We are also blessed with the opportunity to consciously practice letting go during this time of year as the earth releases and gently (or vigorously!) lets go all around us. As I look out the window of my home office in Montpelier, I notice that chilly autumn winds are blowing and that most of the leaves have fallen from the trees. The forests seem eerily thin, and the the wind has whipped away any bits of debris from the pathway leading to my door. There is a gentle but pervasive clearing action that nature employs in the fall, and we can choose to align with it or to resist it. There are things we might feel really ready to release and even excited to let go of (like a job that feels 'dead' or 'heavy') and there are probably things in our lives that we resist letting go of (like a relationship with someone we love, but that no longer serves us). It is good to honor endings as sacred and archetypal, and to hold ourselves gently in the process. In my experience letting go requires a great deal of patience, trust and perseverance. Letting go can be a process that happens over time and is not always a one-time event.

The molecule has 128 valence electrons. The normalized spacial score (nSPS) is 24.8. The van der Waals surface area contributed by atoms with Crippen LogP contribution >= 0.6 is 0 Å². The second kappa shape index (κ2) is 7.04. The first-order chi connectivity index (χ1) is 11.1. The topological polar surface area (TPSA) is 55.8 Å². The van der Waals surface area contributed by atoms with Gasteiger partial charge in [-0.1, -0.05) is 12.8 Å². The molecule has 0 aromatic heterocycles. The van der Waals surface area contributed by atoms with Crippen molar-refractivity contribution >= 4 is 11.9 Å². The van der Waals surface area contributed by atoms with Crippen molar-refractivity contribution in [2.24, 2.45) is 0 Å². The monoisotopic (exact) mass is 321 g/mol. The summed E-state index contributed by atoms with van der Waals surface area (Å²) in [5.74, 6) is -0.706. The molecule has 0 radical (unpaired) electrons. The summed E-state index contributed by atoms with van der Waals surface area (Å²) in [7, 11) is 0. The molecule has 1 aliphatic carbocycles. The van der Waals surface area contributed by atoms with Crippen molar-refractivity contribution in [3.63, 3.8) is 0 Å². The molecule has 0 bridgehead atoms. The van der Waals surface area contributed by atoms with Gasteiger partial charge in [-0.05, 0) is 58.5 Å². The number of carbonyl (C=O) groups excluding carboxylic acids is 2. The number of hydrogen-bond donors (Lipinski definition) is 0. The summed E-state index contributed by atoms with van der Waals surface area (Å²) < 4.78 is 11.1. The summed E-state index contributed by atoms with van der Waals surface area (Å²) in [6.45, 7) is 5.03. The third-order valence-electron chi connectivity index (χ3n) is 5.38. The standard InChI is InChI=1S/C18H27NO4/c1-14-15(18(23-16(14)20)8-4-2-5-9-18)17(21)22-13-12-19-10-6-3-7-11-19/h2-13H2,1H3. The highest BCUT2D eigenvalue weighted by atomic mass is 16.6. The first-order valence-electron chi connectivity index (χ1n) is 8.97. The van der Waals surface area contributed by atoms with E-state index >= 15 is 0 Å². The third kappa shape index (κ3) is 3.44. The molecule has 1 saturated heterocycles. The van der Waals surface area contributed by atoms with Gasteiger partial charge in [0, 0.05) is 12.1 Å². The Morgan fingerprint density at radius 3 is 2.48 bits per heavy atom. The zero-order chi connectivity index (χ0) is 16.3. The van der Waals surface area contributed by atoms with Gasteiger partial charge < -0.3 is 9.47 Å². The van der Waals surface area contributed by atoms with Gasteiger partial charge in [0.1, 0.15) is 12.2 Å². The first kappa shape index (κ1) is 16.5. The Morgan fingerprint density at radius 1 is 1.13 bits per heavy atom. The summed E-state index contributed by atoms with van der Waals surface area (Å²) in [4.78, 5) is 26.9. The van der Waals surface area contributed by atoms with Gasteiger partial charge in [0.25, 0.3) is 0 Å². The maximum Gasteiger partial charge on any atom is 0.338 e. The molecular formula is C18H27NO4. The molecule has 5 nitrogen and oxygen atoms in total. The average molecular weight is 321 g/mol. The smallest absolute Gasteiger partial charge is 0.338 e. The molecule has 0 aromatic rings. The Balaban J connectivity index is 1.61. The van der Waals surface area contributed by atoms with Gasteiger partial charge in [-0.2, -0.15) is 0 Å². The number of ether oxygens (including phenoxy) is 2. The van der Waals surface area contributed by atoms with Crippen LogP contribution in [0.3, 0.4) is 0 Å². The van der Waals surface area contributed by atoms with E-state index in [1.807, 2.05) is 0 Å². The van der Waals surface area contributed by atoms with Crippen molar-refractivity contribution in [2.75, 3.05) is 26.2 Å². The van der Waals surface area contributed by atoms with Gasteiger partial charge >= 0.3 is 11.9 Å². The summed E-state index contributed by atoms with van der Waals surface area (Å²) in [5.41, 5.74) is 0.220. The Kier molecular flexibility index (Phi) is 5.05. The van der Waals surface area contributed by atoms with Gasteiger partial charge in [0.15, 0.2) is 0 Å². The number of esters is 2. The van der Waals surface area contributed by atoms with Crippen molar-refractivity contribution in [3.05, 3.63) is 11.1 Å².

Sometimes we know exactly what we need to release (but just resist doing so) and at other times we don't have as much clarity around a situation, person, place or event. Do we keep trying and stay? Or do we let go and release? I find in my own life, that these questions are rarely crystal clear, but when I am stuck and holding on to something that I know I should release (and yes, I usually know), I remember the words of a wise yoga teacher who once encouraged us to remember that on the other side of letting go is freedom, space, possibility and perhaps exciting new opportunities that we would not be given if we were to just keep holding on. The great and sacred wheel of the year is constantly reminding us and affirming that change is constant and that letting go is just a natural part of the cycles of life- no less than the cycles of the seasons, the tides, the sun and the moon. Resistance to letting go often leads to frustration, tension, depression and despair. It's a paradox, because although the practice of letting go can be hard, ultimately if can lead to greater joy, empowerment, upliftment and manifesting the life we truly want to live!